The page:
Chief executive hopeful and lawmaker Regina Ip has revealed that she had been offered positions in Chinese governmental organs in exchange for her giving up her place in the city’s leadership race.
“[A middleman close to Beijing] said if you want to serve Hong Kong, you don’t have to be based in Hong Kong. You can work at the National People’s Congress or Chinese Political Consultative Conference. They said they can give me a high ranking post,” Ip said in an interview with i-Cable on Thursday.
She said the person was not a government official. “That was a smart move, because otherwise the suggestions would be considered official. But if you agree to the offer, very soon someone from the government will approach you.”
But Ip said she is not interested in any “consolation prize” and it would be “best if Beijing could leave her alone.” She said she would consider running for chief executive five years later, but it would depend on her health at the time.
“Look at [another candidate] Woo Kwok-hing. He’s in his 70s and looks healthy,” she said. Ip will be 72 in five years’ time.
Widely considered an underdog in the leadership race, Ip has been trying to garner support from the 1,200-member Election Committee. But the lawmaker said on Tuesday that she was not sure if she had secured more than 20 nominations.
Meanwhile, her rival Carrie Lam has reportedly secured more nominations than the minimum 150 required. Local media also reported rumours that China’s no. 3 official Zhang Dejiang recently met with pro-Beijing Election Committee members in Shenzhen to rally support for her.
Ip thinks that Beijing decided to throw support behind Lam because of the fierce competition.
“I think the central government feels insecure about the election because there are only 1,200 votes, and it is impossible to distribute them among the candidates. Since two tai-tais [married ladies] with similar support bases are competing with each other, it would be no good if each of us got only 400 votes,” she said.
To win the election, a candidate must receive more than 600 votes.
However, Ip warned that if Beijing gives the impression that it helped a candidate get elected, “it would not benefit the next administration in terms of governance.”
She added that Hong Kong people are very “sensitive” about Beijing’s interference in local elections, as it goes against its promise of a high degree of self-autonomy.
Ip also commented on Lam’s tendency to “pick fights” with critics.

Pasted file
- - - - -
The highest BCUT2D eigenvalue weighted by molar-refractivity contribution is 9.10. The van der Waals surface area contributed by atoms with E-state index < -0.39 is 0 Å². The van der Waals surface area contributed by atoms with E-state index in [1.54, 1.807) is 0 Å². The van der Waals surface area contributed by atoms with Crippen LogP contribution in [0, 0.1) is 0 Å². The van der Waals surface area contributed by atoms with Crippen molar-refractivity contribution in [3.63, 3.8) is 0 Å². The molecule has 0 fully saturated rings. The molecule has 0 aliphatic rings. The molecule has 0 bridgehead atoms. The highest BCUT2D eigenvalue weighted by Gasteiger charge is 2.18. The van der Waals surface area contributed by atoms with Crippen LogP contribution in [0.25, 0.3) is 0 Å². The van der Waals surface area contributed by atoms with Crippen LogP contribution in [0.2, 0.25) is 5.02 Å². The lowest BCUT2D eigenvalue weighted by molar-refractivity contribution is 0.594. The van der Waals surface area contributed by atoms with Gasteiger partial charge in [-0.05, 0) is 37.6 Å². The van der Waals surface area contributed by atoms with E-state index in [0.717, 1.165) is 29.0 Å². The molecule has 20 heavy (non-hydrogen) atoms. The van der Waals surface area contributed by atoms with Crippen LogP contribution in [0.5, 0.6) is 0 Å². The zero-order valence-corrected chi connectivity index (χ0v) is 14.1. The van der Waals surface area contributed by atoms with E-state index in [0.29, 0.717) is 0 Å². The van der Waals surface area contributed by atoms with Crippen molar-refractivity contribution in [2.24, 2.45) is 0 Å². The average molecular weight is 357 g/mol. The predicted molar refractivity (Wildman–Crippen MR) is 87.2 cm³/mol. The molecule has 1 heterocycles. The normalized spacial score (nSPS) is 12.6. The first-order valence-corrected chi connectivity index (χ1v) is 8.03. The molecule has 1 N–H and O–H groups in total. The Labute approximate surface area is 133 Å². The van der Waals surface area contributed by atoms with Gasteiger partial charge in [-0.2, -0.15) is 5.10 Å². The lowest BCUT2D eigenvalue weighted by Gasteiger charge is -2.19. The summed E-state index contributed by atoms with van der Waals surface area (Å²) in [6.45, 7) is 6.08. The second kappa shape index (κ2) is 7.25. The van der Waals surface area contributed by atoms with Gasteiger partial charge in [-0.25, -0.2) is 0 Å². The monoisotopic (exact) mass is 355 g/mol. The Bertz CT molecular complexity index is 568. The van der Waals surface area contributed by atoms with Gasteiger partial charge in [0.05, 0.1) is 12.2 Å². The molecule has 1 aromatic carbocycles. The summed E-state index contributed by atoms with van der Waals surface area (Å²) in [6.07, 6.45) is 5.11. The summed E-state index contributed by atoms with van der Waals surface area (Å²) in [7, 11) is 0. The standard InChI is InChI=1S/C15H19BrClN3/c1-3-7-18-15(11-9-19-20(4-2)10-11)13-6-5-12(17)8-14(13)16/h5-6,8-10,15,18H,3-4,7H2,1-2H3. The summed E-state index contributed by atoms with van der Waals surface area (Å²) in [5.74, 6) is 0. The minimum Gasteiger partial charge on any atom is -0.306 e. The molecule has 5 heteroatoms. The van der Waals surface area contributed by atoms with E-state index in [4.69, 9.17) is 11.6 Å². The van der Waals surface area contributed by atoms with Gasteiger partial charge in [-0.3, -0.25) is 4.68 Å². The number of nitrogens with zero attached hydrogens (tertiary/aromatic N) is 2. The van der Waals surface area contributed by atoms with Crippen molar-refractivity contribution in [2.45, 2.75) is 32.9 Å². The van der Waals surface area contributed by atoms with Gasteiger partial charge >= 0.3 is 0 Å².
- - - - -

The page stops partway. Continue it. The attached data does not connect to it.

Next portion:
“Mrs Lam’s performance reminds me of myself from more than a decade ago. When you are used to being a government official, you tend to think that you’re right about everything,” she said. “We spent too much time in the government. You only hear one voice there.”
Ip headed the Immigration Department from 1996 to 1998, and the Security Bureau from 1998 to 2003, when she stepped down following mass demonstrations against the Article 23 security law that Ip put forward.
The lawmaker also criticised Lam for not taking responsibility for the mistakes her subordinates made. Lam previously told i-cable that she is not the supervisor of all nine bureau heads. She said each bureau head should be responsible for their policies.
In response, Ip said: “Of course the chief secretary is the supervisor of all bureau heads. If a supervisor does not have a sense of responsibility, it will greatly affect the morale of the subordinates.”
She gave the example of a controversy the Immigration Department was embroiled in under her leadership. “It had nothing to do with public policies or myself, but I was the one who apologised. I need to be responsible for the mistakes made by my subordinates. I didn’t blame them.”
No plan to join ExCo
Asked if she would consider joining the Executive Council – a top policy advisory body to the government – Ip said: “No. If Lam is so capable, she will be able to handle [the government] herself.”
She also dismissed the suggestion that she would become chief secretary if she lost the race. “I’m not capable of becoming chief secretary,” she said.
The nomination period for the small-circle chief executive race ends on March 1. The main contenders include Ip, Lam, ex-judge Woo Kwok-hing and former finance chief John Tsang. The election takes place on March 26.